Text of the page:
16 July 2019

Food allergies are an increasing problem for consumers and food businesses alike. It is estimated that over two million adults in the UK suffer from food allergies, whilst hospital admissions for children suffering the effects of food related allergies have increased by 500 per cent in the last 20 years. High profile deaths such as the sad case of Natasha Ednan-Laperouse, who had a known allergy to sesame and died after eating a sandwich purchased from a Pret a Manger store, have recently brought the issue of food allergens into the forefront of public consciousness.

The current law

Natasha’s story highlighted a significant gap between consumer understanding and the law. The current law in England, Wales and Northern Ireland distinguishes between ‘prepacked’ and ‘non-prepacked’ foods when it comes to the provision of information to consumers about ingredients and allergens. Prepacked foods must have a label which lists all ingredients and must clearly identify whether the product contains any of the 14 declarable allergens. Information relating to non-prepacked foods, on the other hand, can be provided in any way a food retailer sees fit, including orally. If a business decides to give the information orally, it must have clear signs indicating that consumers should speak to staff members for more information.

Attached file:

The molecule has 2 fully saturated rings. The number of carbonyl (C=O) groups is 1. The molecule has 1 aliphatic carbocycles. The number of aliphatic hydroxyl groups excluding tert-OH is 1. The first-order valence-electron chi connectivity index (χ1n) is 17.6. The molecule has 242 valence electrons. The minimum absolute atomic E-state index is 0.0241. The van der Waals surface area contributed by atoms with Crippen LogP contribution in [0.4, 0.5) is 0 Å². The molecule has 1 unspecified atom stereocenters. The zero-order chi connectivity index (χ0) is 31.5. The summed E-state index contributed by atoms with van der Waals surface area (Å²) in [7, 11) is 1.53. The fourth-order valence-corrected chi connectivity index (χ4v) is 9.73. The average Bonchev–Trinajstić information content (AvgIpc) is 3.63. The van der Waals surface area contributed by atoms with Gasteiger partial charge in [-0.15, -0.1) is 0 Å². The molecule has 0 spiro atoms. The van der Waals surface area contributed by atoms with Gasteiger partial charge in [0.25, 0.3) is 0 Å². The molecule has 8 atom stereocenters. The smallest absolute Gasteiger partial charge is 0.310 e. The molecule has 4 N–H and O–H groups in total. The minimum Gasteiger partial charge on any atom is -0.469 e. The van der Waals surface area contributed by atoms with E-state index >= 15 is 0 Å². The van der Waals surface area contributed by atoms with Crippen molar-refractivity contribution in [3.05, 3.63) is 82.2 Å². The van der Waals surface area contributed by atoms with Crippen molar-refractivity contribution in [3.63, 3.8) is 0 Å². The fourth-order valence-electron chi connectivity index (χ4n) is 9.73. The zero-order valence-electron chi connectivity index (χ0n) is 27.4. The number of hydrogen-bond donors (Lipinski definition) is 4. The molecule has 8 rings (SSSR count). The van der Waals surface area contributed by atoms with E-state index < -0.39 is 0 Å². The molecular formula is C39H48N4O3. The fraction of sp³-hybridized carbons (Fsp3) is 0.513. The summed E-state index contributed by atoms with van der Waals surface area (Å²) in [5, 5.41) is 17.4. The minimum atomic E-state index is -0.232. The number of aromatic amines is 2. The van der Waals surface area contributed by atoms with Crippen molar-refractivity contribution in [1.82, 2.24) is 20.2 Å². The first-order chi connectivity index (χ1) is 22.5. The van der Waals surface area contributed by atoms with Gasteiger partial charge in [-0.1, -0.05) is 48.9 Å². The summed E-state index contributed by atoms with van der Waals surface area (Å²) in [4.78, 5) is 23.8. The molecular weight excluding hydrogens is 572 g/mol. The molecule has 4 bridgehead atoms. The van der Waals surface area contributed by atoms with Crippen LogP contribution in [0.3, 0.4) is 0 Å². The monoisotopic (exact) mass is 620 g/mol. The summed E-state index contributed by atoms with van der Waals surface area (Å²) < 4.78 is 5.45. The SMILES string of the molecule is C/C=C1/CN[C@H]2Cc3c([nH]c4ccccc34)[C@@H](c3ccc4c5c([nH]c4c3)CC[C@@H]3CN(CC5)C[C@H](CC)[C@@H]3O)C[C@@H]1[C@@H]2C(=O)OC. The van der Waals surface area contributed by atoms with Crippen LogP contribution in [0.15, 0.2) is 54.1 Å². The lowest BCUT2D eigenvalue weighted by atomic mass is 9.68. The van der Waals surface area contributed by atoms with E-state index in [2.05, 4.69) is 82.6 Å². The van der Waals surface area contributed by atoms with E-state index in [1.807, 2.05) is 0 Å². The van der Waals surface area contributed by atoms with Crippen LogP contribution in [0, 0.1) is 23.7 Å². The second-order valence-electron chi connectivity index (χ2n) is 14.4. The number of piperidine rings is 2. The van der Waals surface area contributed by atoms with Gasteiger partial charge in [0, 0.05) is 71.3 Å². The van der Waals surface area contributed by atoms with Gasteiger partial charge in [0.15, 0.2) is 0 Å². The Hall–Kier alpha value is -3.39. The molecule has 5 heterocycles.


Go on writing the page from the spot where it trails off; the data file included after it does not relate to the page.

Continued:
The system for non-prepacked foods generally works well in circumstances where consumers have more time to read signs and have a conversation with staff about allergens, for example in a restaurant setting. However, a key issue with this system is that some foods look like they are prepacked but are actually treated under the existing legislation in the same way as non-prepacked foods. These are foods which are classified as ‘prepacked for direct sale’ and which are made up and prepacked in preparation areas on the premises from which they are sold to consumers. Many products sold in Pret and similar ‘food-to-go’ outlets fall into this category. The problem is that consumers are often either unaware that the food is packaged up for direct sale on site, or are unaware that there is a legal distinction between food that is packaged for sale off-premises and food that is packaged for direct sale from the premises where they are prepared. In many cases, consumers assume that if they purchase a ready-wrapped product its packaging will clearly state if it contains any of the 14 declarable allergens and they will not appreciate that the situation differs depending on where the preparation and packing of the product took place. And in a fast-paced fast-food retail outlet where the consumer is in a hurry, signs telling them to ask about allergens will not always be readily seen or read.

The future of allergen labelling

All this is about to change, however. Following campaigning from Natasha’s family, a groundswell of opinion that change was needed and a period of consultation earlier this year, the government has announced that it will be implementing a change to the law which will come into effect in England, Wales and Northern Ireland by summer 2021.